They also tend to have limited understanding of research methods and therefore underestimate the importance of good research design.

Of course, the reality is not quite as bad as I make it sound. There are more senior staff overseeing this work (aren’t there?). But to recognise that the intellectual power-base of many a think tank is in fact this year’s harvest of new grads on three month rotations should make anyone question the applicability of their findings a little more closely.

About Andy Williamson

Dr Andy Williamson is a Digital Strategist and commentator. His work focuses on digital engagement, e-campaigning and the strategic use of social media. A former advisor to the New Zealand Government, his work influences digital policy and practice in a number of continents, including the UK.
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  • Rogerlwhite

    Andy – I don’t disagree with the idea that quality is a problem but I don’t think it’s necessarily THE problem with think tanks.  I think the big issue is what you might call undeclared partisanship.  Most of them start with a fundamental set of beliefs rooted in a political or social point of view.  They then seek facts that support what they already believe in.  This is not research in an academic sense with a null hypothesis and a rigorous methodology to test it.  It’s fishing around to justify what they want to achieve.  That’s not to say they don’t sometimes come up with good ideas but that’s another matter.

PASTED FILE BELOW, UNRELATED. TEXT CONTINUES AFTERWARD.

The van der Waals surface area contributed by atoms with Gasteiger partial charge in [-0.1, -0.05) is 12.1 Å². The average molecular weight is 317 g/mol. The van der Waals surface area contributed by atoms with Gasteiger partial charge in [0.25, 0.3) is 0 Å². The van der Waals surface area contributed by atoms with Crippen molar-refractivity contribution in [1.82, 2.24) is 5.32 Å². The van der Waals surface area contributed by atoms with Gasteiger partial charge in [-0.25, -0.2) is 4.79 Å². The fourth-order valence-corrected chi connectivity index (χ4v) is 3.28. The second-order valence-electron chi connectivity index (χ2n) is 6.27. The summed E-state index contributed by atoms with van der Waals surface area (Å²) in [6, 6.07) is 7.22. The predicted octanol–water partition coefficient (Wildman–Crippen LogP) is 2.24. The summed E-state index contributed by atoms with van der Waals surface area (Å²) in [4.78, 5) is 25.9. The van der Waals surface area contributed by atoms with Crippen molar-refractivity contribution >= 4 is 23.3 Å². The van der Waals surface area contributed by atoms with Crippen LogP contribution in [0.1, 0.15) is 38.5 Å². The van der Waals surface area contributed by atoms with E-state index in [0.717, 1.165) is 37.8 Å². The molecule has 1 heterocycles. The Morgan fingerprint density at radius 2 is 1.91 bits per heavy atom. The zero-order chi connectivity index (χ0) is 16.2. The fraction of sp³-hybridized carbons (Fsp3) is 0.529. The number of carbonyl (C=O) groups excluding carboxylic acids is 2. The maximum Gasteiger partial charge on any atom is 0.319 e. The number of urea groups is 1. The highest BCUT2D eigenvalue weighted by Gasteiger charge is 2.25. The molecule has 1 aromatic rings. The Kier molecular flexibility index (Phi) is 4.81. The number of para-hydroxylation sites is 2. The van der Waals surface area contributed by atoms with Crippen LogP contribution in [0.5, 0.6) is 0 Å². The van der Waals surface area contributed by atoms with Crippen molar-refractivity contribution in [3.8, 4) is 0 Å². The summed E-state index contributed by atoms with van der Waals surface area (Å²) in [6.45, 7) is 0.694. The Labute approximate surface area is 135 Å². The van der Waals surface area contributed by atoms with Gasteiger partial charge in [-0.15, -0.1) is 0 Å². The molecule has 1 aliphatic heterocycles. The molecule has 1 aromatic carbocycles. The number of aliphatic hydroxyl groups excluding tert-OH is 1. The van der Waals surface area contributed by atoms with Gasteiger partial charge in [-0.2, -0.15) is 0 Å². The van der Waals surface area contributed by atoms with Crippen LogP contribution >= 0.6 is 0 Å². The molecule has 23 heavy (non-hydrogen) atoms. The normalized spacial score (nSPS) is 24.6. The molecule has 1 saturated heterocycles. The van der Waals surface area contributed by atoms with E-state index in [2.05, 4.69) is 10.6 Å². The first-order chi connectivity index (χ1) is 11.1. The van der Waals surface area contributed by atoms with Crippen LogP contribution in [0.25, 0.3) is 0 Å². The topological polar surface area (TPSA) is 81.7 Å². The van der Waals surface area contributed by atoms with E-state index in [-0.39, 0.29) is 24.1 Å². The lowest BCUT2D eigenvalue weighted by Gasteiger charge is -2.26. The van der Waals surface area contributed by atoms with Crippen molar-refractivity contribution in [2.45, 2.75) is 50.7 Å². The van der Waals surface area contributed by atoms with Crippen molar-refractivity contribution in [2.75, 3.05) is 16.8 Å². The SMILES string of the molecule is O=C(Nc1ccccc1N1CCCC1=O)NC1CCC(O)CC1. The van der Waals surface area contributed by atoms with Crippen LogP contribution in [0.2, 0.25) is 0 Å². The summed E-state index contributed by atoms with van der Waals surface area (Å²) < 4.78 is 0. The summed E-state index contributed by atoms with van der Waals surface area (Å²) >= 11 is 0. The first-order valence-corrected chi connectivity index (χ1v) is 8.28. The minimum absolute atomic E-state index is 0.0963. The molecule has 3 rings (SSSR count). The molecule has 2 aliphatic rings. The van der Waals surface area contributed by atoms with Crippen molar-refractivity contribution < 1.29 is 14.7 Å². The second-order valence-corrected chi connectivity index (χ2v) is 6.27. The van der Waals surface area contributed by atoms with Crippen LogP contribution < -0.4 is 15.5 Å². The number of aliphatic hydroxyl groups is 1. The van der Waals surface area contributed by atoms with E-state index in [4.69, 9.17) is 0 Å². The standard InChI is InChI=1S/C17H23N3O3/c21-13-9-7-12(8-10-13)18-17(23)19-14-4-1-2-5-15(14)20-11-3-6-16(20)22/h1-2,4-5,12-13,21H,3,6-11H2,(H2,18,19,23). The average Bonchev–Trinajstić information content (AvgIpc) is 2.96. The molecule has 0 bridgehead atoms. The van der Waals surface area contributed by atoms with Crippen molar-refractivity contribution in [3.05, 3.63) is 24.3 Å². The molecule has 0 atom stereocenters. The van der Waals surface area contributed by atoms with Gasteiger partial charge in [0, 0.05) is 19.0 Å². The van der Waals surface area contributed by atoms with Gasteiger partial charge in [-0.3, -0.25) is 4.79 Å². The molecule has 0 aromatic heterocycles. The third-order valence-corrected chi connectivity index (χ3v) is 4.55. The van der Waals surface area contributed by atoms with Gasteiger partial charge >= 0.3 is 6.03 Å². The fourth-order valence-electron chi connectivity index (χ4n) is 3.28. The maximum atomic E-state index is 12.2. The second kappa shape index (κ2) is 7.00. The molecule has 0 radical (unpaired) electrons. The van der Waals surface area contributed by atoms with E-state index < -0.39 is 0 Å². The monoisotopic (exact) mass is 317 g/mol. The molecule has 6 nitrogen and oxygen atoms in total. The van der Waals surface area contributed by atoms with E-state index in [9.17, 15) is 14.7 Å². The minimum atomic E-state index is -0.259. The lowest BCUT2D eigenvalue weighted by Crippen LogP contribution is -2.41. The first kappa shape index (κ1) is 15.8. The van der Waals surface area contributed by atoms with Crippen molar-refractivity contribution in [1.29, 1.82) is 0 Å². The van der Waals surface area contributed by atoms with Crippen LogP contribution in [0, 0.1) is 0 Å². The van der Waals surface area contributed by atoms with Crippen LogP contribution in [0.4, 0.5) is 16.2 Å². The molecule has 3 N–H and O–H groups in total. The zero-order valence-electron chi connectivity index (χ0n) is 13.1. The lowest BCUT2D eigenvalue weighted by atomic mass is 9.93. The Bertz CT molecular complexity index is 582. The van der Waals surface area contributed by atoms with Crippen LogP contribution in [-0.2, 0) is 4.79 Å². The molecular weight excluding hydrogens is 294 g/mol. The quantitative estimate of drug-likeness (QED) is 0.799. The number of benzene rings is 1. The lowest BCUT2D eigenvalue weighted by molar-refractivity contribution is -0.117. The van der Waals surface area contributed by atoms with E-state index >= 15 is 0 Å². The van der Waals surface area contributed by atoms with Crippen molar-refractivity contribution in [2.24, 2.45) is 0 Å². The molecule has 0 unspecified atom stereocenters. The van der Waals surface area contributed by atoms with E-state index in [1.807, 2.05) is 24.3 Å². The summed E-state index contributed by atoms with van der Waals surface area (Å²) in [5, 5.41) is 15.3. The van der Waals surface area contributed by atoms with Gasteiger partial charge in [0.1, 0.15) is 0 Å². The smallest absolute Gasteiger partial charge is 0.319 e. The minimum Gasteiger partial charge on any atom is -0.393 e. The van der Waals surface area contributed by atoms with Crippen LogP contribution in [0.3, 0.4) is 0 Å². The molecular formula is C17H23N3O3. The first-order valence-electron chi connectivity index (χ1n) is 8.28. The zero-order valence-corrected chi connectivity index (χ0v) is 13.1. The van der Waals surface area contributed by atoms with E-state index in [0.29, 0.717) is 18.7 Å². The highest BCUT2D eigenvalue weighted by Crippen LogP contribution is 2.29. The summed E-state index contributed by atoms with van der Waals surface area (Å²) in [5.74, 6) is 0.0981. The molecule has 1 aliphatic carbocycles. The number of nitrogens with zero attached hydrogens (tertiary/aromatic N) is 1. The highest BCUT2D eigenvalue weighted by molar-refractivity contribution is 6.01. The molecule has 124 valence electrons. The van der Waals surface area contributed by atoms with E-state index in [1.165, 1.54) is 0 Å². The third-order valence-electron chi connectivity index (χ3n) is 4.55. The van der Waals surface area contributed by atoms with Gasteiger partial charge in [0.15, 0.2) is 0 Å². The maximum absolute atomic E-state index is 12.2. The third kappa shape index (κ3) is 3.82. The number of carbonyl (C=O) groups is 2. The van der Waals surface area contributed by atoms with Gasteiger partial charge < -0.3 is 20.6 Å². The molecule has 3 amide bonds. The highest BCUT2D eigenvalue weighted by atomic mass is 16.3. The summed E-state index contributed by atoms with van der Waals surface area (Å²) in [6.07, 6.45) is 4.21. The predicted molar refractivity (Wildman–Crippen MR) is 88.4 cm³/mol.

If people think my characterisation of “undeclared partisanship” is unfair just check out the names political think tanks use. 

    By and large they give no clue whatsoever to the political persuasion of those involved, while use of words like “institute”, “policy” and “research” imply a higher purpose.  Even their visions are sometimes bland enough to encompass anything from mainstream right through the centre to mainstream left.  But check who’s working for them and who’s on their board and then you know why they’re proposing what they are.